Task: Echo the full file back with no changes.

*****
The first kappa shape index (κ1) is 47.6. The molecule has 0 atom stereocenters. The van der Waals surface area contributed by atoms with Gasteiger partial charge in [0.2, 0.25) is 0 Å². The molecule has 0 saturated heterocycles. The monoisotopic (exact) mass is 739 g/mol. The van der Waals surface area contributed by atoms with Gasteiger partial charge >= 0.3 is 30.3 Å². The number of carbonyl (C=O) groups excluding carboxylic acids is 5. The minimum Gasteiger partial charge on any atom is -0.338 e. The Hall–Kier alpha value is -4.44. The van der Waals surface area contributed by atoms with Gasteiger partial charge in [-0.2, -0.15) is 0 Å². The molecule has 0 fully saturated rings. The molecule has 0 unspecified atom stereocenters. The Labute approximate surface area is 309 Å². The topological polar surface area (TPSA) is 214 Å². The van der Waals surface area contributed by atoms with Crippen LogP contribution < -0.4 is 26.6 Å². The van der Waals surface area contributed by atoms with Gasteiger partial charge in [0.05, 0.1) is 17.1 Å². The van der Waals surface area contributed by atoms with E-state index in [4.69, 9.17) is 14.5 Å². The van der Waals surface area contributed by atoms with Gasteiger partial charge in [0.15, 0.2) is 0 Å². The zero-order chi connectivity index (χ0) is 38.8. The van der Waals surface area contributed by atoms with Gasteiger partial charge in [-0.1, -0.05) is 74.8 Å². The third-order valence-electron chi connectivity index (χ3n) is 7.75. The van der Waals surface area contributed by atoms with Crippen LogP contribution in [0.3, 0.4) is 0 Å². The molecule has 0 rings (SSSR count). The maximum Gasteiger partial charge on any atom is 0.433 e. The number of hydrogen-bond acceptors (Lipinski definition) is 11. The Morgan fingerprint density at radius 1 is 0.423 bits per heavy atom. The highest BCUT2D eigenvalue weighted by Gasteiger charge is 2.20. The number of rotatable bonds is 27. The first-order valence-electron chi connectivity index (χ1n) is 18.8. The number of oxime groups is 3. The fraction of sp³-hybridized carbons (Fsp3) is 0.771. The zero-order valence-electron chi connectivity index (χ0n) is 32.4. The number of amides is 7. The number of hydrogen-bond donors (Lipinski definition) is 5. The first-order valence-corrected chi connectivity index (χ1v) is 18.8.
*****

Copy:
The first kappa shape index (κ1) is 47.6. The molecule has 0 atom stereocenters. The van der Waals surface area contributed by atoms with Gasteiger partial charge in [0.2, 0.25) is 0 Å². The molecule has 0 saturated heterocycles. The monoisotopic (exact) mass is 739 g/mol. The van der Waals surface area contributed by atoms with Gasteiger partial charge >= 0.3 is 30.3 Å². The number of carbonyl (C=O) groups excluding carboxylic acids is 5. The minimum Gasteiger partial charge on any atom is -0.338 e. The Hall–Kier alpha value is -4.44. The van der Waals surface area contributed by atoms with Gasteiger partial charge in [-0.2, -0.15) is 0 Å². The molecule has 0 fully saturated rings. The molecule has 0 unspecified atom stereocenters. The Labute approximate surface area is 309 Å². The topological polar surface area (TPSA) is 214 Å². The van der Waals surface area contributed by atoms with Crippen LogP contribution < -0.4 is 26.6 Å². The van der Waals surface area contributed by atoms with Gasteiger partial charge in [0.05, 0.1) is 17.1 Å². The van der Waals surface area contributed by atoms with E-state index in [4.69, 9.17) is 14.5 Å². The van der Waals surface area contributed by atoms with Gasteiger partial charge in [0.15, 0.2) is 0 Å². The zero-order chi connectivity index (χ0) is 38.8. The van der Waals surface area contributed by atoms with Gasteiger partial charge in [-0.1, -0.05) is 74.8 Å². The third-order valence-electron chi connectivity index (χ3n) is 7.75. The van der Waals surface area contributed by atoms with Crippen LogP contribution in [0.3, 0.4) is 0 Å². The molecule has 0 rings (SSSR count). The maximum Gasteiger partial charge on any atom is 0.433 e. The number of hydrogen-bond acceptors (Lipinski definition) is 11. The Morgan fingerprint density at radius 1 is 0.423 bits per heavy atom. The highest BCUT2D eigenvalue weighted by Gasteiger charge is 2.20. The number of rotatable bonds is 27. The first-order valence-electron chi connectivity index (χ1n) is 18.8. The number of oxime groups is 3. The fraction of sp³-hybridized carbons (Fsp3) is 0.771. The zero-order valence-electron chi connectivity index (χ0n) is 32.4. The number of amides is 7. The number of hydrogen-bond donors (Lipinski definition) is 5. The first-order valence-corrected chi connectivity index (χ1v) is 18.8.